Smyth - A Busy Holiday Morning

UPDATE: As of April 2011, Smyth has a new chef, Jason Gorman, formerly of Dream Dance Steak at Potawatomi Bingo Casino. Their brunch menu and concept has dramatically changed from this review. Please check them out and comment back here on the changes, and if they should be reviewed again.

Get your motor running and head off into another direction from Smyth at The Iron Horse Hotel. Located in a beautifully renovated 100-year old warehouse, The Iron Horse Hotel recently opened in Milwaukee in 2008. Being one the of the newest additions to the hotel scene, I wanted to see what guests to our city would experience for a Milwaukee brunch.

Driving south on Sixth Street, the hotel is located on the far end of the rotary. The commanding red brick building contrasts with the sleek white metal bridge leading from Downtown to Walker's Point. However, the valet and doorman warmly welcomes you into the building and reminds you to "enjoy your stay." Smyth is located right off the main lobby to the left. The wood pillars, steel and glass dividers and large leather couches make the weary traveler feel welcomed in.

Joining in brunch with me on Valentine's Day morning were Andrew, Chris and Andres. I made reservations online the day before just to be sure we would have a seat on this busy holiday morning. The host greeted us and sat our table of four after several other groups. Once we were seated, we had to wait for some time before we were given water or asked for our drink order. There was a confusing flurry of activity of servers, bussers, host and bartenders, however, our table seemed to be overlooked. After some time, Karen, our server, did start serving us water and telling us about the special of the day. At the time, we were more interested in getting our bloody marys and mimosas. After ordering, the host, who then was playing bartender, prepared the bloody marys with all the fixings ($8) and mimosas ($10) table-side.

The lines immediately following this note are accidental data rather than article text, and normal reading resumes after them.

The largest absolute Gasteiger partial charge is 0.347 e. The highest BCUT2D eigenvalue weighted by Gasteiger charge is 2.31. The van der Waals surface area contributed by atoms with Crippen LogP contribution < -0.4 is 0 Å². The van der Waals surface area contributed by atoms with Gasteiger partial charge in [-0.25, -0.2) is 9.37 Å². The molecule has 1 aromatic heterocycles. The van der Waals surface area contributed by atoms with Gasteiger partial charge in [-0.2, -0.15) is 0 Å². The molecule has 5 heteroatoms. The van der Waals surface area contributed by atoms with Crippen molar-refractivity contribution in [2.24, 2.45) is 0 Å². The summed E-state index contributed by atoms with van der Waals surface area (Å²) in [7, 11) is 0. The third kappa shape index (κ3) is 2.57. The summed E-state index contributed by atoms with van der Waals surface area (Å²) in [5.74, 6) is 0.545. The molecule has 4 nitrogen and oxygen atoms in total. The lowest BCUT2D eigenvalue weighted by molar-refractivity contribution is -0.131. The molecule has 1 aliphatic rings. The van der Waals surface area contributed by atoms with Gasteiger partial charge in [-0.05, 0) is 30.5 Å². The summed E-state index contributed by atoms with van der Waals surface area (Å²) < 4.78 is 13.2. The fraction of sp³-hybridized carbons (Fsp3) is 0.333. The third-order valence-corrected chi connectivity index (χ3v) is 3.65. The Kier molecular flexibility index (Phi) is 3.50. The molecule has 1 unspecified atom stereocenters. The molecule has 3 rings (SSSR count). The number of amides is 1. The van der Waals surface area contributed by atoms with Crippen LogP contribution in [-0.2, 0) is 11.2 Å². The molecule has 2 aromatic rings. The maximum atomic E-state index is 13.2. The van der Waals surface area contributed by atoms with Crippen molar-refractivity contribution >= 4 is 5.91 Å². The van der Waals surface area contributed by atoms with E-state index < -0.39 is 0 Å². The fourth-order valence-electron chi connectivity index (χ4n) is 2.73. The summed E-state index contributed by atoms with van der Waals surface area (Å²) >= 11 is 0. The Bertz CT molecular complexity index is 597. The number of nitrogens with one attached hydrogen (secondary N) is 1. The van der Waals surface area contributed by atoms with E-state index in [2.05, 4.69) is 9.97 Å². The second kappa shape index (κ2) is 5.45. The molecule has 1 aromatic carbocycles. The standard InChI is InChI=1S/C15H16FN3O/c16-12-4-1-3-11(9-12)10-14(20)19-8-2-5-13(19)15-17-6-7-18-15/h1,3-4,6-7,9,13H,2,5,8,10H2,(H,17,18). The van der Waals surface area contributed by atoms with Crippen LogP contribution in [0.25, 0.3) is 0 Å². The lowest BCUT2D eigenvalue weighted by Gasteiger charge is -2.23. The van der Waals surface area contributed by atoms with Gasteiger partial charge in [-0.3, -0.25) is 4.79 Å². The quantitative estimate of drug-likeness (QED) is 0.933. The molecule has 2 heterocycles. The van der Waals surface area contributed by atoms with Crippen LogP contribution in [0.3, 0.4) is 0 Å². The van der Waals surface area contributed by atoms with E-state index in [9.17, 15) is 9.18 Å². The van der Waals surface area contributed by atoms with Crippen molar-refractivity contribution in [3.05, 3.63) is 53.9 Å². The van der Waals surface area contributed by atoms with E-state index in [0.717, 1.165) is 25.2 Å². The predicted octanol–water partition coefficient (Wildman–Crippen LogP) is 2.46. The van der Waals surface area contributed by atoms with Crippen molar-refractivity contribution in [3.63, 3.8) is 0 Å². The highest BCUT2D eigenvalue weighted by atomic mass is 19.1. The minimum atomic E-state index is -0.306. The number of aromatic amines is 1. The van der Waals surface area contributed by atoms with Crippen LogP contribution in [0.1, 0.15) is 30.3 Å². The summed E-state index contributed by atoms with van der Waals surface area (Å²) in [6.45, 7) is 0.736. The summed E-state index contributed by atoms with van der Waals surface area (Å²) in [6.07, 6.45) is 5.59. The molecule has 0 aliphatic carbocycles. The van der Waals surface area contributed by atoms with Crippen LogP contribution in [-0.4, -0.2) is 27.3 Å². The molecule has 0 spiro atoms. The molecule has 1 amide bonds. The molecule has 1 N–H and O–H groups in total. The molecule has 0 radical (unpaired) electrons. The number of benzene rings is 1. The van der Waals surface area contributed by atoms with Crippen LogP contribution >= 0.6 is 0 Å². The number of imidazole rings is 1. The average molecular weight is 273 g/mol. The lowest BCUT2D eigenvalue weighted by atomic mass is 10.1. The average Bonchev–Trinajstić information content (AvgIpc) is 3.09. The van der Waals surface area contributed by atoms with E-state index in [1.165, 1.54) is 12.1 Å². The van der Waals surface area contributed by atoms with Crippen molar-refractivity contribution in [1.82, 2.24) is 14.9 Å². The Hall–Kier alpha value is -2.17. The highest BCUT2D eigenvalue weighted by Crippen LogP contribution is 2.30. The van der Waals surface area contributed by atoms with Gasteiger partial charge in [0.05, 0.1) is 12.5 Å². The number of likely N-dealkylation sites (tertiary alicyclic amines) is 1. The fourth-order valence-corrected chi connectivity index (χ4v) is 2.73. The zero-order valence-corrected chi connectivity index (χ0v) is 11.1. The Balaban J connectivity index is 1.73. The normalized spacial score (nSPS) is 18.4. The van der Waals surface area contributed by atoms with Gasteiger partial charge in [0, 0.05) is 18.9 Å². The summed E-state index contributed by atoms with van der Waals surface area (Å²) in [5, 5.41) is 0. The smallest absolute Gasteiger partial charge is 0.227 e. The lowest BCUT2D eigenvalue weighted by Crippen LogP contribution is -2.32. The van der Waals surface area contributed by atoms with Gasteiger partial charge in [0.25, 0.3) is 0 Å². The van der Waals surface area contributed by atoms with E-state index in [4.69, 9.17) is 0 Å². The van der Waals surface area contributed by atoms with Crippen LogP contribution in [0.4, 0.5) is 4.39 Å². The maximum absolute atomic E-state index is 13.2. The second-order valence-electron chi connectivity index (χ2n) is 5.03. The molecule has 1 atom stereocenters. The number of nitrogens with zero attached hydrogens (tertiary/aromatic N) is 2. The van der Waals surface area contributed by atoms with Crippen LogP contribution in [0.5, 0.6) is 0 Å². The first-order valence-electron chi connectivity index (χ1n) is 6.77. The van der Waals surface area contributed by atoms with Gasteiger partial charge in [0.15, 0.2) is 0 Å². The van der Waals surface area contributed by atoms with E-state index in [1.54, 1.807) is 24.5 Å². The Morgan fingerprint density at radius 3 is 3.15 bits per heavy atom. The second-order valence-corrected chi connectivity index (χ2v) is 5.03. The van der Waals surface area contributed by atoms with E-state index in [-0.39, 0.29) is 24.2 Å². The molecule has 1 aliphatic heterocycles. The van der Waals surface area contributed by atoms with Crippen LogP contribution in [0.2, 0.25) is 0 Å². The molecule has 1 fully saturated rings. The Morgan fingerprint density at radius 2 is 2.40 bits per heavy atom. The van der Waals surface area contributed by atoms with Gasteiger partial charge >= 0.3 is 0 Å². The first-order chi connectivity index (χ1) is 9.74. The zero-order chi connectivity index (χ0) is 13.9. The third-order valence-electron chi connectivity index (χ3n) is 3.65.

The bloody marys were loaded with a celery stalk, pickle, beef stick, brussel sprout, pepperoncini, olive and a lime wedge, and it ended there. The drink itself was lacking the body, spice and richness of the add-ins. Watery and with no seasoning, the drink needed the extra items to make it worth the price in my opinion. The mimosa was served in a champagne flute (not a larger traditional glass), and was loaded with pulp. For the price of $10, I made sure this drink lasted the entire meal.

After we had our drinks and ordered our entrees, our server brought us out a small assortment of mini-muffins: blueberry, poppy seed and others. For a table of four, we were served six mini muffins. Needless to say, they did not last long. We asked our server for some more while we waited, and she informed us after some time the kitchen was out, but she would look for other muffins to serve us. We never did find out if there were more.